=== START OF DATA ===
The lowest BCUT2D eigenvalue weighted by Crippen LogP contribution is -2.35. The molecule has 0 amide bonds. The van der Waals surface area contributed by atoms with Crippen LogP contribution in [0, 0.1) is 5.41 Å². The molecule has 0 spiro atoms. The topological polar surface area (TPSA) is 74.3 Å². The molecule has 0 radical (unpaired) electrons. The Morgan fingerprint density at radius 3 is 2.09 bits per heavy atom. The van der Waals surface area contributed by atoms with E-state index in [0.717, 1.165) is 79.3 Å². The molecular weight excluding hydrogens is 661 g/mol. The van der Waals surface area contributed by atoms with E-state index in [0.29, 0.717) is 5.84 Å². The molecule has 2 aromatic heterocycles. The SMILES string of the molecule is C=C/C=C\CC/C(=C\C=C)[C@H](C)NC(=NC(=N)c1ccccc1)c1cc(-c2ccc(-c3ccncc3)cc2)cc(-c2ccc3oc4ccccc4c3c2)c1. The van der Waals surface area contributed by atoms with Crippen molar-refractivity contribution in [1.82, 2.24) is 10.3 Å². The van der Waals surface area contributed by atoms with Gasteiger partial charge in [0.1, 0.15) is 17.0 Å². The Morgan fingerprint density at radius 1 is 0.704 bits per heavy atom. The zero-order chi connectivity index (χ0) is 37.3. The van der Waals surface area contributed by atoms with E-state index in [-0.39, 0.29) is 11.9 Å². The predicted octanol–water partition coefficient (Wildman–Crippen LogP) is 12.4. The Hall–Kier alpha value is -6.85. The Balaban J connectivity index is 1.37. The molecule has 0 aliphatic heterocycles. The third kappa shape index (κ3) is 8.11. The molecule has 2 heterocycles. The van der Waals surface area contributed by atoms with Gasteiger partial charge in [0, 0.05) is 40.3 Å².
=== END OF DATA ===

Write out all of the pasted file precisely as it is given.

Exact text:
The lowest BCUT2D eigenvalue weighted by Crippen LogP contribution is -2.35. The molecule has 0 amide bonds. The van der Waals surface area contributed by atoms with Crippen LogP contribution in [0, 0.1) is 5.41 Å². The molecule has 0 spiro atoms. The topological polar surface area (TPSA) is 74.3 Å². The molecule has 0 radical (unpaired) electrons. The Morgan fingerprint density at radius 3 is 2.09 bits per heavy atom. The van der Waals surface area contributed by atoms with E-state index in [0.717, 1.165) is 79.3 Å². The molecular weight excluding hydrogens is 661 g/mol. The van der Waals surface area contributed by atoms with E-state index in [0.29, 0.717) is 5.84 Å². The molecule has 2 aromatic heterocycles. The SMILES string of the molecule is C=C/C=C\CC/C(=C\C=C)[C@H](C)NC(=NC(=N)c1ccccc1)c1cc(-c2ccc(-c3ccncc3)cc2)cc(-c2ccc3oc4ccccc4c3c2)c1. The van der Waals surface area contributed by atoms with Crippen molar-refractivity contribution in [1.82, 2.24) is 10.3 Å². The van der Waals surface area contributed by atoms with Gasteiger partial charge in [0.1, 0.15) is 17.0 Å². The Morgan fingerprint density at radius 1 is 0.704 bits per heavy atom. The zero-order chi connectivity index (χ0) is 37.3. The van der Waals surface area contributed by atoms with E-state index in [-0.39, 0.29) is 11.9 Å². The predicted octanol–water partition coefficient (Wildman–Crippen LogP) is 12.4. The Hall–Kier alpha value is -6.85. The Balaban J connectivity index is 1.37. The molecule has 0 aliphatic heterocycles. The third kappa shape index (κ3) is 8.11. The molecule has 2 heterocycles. The van der Waals surface area contributed by atoms with Gasteiger partial charge in [0, 0.05) is 40.3 Å².